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Deion Sanders        

Head Football Coach at the University of Colorado Boulder; NFL Hall of Famer, Two-Time Super Bowl Champion, and Broadcast Analyst

Deion "Coach Prime" Sanders was named the 28th full-time head football coach at the University of Colorado, athletic director Rick George announced Dec. 3, 2022.

Sanders, 55, joins the CU program from Jackson State University (Jackson, Miss.), where in three seasons the Tigers compiled a 27-5 record and won back-to-back Southwestern Athletic Conference championships competing on the Football Championship Subdivision (FCS) level; that mark includes an 11-2 record in 2021 and 12-0 record in 2022.

At Jackson State, Sanders achieved tremendous success on and off the field as a fierce advocate for additional exposure and a level playing field for all Historically Black Colleges and Universities (HBCUs). Sanders brought national attention to HBCUs, pushing for opportunities to highlight its talent and the culture. In March 2022, Sanders held a Pro Day featuring athletes from four other schools in the state of Mississippi to provide a platform in front of 22 NFL teams and the Canadian Football League. In April 2022, Jackson State became the first HBCU to have its spring football game televised live nationally on ESPNU.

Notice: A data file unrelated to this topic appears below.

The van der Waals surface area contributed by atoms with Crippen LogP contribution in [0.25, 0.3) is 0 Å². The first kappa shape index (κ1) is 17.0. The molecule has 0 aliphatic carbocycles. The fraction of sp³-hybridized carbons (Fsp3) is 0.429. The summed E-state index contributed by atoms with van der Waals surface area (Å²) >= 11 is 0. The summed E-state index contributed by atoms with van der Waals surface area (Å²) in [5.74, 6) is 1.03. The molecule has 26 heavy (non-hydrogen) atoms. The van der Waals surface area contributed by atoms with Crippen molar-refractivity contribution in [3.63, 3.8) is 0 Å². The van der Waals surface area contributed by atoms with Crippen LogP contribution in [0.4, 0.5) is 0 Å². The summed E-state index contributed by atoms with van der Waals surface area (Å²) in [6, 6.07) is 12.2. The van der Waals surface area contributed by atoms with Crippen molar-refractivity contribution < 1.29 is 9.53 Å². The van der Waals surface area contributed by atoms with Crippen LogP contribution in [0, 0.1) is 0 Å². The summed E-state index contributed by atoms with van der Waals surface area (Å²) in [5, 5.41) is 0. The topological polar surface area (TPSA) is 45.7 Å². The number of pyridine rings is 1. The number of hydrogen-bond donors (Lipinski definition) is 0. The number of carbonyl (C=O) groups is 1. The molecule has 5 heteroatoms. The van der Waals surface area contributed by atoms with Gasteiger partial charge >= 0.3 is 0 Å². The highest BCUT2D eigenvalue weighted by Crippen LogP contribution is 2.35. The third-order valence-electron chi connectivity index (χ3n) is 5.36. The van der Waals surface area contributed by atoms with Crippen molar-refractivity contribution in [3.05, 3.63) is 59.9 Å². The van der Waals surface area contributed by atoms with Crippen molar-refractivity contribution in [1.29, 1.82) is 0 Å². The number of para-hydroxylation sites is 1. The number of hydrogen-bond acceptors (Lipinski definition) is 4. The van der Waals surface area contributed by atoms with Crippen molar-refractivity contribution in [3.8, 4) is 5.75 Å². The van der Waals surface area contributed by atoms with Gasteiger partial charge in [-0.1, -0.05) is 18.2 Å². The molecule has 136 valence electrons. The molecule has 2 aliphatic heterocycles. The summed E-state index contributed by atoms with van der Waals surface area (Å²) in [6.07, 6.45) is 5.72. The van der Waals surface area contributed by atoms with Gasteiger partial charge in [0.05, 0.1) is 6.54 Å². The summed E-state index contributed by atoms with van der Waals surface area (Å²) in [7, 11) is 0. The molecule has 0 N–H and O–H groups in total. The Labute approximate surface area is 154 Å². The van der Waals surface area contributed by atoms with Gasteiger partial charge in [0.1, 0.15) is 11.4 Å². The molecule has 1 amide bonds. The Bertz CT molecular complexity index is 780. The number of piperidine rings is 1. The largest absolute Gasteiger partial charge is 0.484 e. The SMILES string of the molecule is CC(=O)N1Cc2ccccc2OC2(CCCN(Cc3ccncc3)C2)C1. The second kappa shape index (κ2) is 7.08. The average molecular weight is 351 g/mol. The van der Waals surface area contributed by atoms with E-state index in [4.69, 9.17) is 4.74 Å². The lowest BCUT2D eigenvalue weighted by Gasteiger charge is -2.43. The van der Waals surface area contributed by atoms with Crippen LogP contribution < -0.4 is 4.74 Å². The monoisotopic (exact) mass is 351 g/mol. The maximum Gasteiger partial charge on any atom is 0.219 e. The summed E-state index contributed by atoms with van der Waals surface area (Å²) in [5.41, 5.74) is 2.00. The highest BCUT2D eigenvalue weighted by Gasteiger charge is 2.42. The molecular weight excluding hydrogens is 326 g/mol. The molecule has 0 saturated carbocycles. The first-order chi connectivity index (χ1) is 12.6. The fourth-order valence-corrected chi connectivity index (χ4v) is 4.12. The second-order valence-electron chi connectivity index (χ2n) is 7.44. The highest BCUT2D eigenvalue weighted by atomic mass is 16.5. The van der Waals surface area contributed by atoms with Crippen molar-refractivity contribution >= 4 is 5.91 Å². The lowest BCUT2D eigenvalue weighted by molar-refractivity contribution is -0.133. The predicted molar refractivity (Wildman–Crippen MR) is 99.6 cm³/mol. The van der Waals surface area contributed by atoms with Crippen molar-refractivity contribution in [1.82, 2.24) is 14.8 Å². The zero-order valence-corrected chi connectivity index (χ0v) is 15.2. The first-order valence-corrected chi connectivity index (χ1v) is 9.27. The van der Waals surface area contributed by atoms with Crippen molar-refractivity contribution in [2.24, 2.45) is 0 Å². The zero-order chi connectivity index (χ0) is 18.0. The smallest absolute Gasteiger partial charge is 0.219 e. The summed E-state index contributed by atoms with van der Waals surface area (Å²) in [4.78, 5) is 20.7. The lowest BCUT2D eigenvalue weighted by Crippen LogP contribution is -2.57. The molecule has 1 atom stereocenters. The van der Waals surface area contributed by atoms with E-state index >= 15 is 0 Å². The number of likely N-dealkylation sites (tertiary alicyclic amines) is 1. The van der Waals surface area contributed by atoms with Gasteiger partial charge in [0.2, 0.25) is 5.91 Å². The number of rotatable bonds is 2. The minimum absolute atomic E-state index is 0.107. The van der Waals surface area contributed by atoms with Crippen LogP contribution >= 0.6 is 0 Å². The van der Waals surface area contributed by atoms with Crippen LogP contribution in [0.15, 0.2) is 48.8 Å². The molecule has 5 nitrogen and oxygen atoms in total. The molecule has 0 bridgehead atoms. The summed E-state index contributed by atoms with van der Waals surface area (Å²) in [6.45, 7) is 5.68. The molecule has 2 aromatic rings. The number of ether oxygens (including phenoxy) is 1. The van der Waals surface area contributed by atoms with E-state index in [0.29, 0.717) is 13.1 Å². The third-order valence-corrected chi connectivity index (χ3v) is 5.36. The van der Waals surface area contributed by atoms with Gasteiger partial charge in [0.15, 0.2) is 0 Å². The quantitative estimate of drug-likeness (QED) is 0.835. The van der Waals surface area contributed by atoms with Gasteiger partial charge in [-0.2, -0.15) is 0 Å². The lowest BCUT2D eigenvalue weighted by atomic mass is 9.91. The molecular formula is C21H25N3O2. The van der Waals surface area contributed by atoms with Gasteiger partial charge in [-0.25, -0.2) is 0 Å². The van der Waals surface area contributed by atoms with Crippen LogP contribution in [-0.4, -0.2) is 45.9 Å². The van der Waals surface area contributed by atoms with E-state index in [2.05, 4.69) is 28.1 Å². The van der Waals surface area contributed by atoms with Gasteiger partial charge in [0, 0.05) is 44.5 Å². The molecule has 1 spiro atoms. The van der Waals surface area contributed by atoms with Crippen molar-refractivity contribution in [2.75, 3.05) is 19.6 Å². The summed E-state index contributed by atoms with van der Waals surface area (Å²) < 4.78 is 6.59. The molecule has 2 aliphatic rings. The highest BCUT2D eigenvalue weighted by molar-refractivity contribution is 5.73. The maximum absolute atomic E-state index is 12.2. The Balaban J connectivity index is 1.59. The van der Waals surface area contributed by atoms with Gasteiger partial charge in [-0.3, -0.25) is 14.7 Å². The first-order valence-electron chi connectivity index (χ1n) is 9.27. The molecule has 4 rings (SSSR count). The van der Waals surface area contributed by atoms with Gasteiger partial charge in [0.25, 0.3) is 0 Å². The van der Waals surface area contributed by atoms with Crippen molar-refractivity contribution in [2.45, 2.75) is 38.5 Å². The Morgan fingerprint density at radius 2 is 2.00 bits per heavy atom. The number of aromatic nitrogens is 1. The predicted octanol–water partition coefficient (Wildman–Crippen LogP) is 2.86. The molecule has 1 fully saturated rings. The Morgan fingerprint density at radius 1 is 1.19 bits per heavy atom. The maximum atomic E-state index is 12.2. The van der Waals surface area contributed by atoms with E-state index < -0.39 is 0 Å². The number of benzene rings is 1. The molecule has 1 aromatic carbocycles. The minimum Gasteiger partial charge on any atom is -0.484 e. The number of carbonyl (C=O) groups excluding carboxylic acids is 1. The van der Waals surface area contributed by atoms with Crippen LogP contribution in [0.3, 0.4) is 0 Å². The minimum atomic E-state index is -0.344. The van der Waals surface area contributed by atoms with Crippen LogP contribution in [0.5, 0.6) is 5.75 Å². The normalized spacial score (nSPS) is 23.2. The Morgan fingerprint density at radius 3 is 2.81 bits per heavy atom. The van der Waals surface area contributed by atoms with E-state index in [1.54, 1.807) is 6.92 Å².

Sanders was named the 21st head coach in Jackson State history on Sept. 21, 2020, but had to wait to coach his first game until COVID-19 restrictions were lifted and several FCS schools opted to play a delayed schedule in the spring. Exactly six months to the day later (Feb. 21, 2021), he led the Tigers to a 53-0 win over Edward Waters (Fla.) to begin the “Coach Prime Era.” It was considered the touch point of the elevation of JSU football and the University into becoming one of the most impactful and recognizable brands nationwide.